This is more or less the situation I found myself in back in the 1990s. As a young adult Unitarian Universalist, I had tried and given up on prayer and meditation. I still attended Sunday services when I could, but I had a vague feeling that it would be nice to have something I could do not just on Sundays, but all week long.

It was about this time that I started going to some Unitarian Universalist young adult conferences, and I went to a Unitarian Universalist summer conference for the first time. Back in the 1990s, there were a lot of Unitarian Universalists who were also involved in Neo-paganism and other earth-centered traditions. I met some of these Neo-pagans both at the young adult conferences and at the summer conference, and discovered that they all seemed to repertoire of earth-centered chants and songs. I had never run into chanting before. I liked the simple repetitive feeling of the chants, because they stuck in my memory better. I also liked the meaning of the lyrics — a deep feeling of connection with the non-human world, and with the human world as well. As Starhawk said in the second reading, when I sang these chants with these Neo-pagans, we blended together and became one voice.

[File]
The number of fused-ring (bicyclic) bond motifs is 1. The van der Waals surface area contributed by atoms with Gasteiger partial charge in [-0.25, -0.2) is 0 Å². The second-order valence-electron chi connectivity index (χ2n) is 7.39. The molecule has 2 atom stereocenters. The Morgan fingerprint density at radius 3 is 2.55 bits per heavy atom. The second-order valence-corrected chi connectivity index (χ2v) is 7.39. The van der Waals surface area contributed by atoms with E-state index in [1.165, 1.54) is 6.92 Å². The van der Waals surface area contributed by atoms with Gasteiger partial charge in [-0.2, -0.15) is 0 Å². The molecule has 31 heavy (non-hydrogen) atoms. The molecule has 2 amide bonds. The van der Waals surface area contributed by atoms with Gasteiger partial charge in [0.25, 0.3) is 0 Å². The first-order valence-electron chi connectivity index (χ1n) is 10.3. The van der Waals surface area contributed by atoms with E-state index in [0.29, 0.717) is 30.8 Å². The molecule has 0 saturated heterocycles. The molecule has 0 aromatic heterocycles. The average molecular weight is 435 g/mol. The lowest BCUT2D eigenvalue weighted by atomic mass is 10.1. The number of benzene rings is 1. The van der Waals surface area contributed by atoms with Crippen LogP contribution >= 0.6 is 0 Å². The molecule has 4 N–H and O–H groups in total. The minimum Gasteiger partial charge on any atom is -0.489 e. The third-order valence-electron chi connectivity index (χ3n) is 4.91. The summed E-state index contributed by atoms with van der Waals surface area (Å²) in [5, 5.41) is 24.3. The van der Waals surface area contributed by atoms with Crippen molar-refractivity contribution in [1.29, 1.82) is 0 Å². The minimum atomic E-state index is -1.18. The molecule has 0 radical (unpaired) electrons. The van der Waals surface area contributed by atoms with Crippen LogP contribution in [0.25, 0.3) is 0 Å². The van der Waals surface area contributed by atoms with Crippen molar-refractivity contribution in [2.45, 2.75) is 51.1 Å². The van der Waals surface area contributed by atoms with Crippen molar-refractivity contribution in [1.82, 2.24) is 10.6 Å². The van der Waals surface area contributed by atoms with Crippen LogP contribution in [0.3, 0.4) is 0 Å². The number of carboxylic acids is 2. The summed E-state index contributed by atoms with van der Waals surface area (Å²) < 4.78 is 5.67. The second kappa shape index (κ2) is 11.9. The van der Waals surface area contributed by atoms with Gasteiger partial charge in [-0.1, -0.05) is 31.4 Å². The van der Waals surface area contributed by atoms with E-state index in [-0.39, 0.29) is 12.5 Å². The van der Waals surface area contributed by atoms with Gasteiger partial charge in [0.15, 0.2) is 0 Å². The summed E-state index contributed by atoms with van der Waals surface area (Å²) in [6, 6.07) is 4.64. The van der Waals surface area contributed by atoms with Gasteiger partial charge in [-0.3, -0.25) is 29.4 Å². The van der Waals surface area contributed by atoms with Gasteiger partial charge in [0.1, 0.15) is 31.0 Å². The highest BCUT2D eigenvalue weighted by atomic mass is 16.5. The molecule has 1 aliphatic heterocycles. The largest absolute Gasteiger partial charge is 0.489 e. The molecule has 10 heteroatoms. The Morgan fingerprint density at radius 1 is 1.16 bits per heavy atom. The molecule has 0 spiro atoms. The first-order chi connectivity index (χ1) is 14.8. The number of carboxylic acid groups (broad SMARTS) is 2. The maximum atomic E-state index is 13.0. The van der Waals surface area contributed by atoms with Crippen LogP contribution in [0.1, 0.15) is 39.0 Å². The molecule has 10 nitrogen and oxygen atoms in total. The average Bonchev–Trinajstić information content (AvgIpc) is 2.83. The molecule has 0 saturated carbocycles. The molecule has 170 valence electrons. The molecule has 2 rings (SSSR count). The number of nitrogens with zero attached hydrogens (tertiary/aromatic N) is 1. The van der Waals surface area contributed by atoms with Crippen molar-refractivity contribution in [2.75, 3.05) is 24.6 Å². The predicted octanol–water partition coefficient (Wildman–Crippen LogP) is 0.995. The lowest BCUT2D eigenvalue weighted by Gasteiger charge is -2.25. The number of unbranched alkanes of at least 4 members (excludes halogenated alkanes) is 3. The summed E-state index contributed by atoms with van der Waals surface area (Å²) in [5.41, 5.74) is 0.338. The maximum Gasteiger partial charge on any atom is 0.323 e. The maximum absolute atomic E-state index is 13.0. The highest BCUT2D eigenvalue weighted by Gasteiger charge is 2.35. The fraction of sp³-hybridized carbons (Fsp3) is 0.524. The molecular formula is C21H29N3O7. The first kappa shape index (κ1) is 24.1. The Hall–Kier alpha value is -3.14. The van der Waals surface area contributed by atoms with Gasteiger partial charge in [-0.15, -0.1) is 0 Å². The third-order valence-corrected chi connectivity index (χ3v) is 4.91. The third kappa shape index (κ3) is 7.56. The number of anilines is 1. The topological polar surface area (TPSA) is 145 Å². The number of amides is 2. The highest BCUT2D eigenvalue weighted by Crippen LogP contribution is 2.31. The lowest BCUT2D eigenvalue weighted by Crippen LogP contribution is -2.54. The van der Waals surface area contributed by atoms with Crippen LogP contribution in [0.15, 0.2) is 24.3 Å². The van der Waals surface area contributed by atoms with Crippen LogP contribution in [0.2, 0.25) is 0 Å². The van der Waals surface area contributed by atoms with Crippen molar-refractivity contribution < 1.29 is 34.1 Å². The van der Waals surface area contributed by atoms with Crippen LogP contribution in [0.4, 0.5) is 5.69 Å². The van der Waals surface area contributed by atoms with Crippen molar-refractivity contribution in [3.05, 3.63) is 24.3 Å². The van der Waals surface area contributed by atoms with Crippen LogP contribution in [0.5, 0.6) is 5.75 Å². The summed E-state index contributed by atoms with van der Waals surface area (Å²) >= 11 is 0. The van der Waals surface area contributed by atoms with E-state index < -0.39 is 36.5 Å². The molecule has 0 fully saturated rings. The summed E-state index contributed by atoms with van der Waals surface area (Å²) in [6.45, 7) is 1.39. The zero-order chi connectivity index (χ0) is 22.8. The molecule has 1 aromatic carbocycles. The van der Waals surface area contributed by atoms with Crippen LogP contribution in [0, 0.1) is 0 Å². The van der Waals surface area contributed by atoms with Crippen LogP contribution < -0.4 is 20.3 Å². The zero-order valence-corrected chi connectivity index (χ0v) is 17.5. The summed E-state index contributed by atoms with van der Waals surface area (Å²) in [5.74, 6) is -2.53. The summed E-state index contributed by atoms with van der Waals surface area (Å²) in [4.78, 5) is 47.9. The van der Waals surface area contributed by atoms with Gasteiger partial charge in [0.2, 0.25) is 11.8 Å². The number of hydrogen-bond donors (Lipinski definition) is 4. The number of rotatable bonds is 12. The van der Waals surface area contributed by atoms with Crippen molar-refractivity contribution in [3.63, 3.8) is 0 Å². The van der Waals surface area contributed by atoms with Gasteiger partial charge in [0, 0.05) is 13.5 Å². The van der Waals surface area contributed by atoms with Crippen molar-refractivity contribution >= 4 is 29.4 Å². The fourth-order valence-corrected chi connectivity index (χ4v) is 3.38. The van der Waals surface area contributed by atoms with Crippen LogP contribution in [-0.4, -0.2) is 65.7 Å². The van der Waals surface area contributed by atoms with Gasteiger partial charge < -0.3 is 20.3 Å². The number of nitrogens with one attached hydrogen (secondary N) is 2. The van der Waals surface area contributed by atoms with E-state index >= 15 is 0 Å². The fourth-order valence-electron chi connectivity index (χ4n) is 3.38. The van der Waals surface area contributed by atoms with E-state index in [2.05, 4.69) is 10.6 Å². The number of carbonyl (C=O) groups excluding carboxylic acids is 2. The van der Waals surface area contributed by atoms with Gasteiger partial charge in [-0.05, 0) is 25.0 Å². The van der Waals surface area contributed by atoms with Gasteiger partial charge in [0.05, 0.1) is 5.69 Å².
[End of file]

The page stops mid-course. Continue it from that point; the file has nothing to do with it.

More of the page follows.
Chant lies somewhere between the spoken word and singing, and it has both the power of music and the power of the spoken word. It is deceptively simple, and it can be inspiring and moving. I soon found out that chanting of this type is found in almost every culture around the world. Here, for example, is a chant from Hawai’i…. [At this point, Mike Nakashima sang “Oli Mahalo,” or “Gratitude Chant,” an oli (chant) composed by Kehau Camara]

After listening to, and participating in, various kinds of earth-centered chant, I began to become aware of the existence of other types of chant.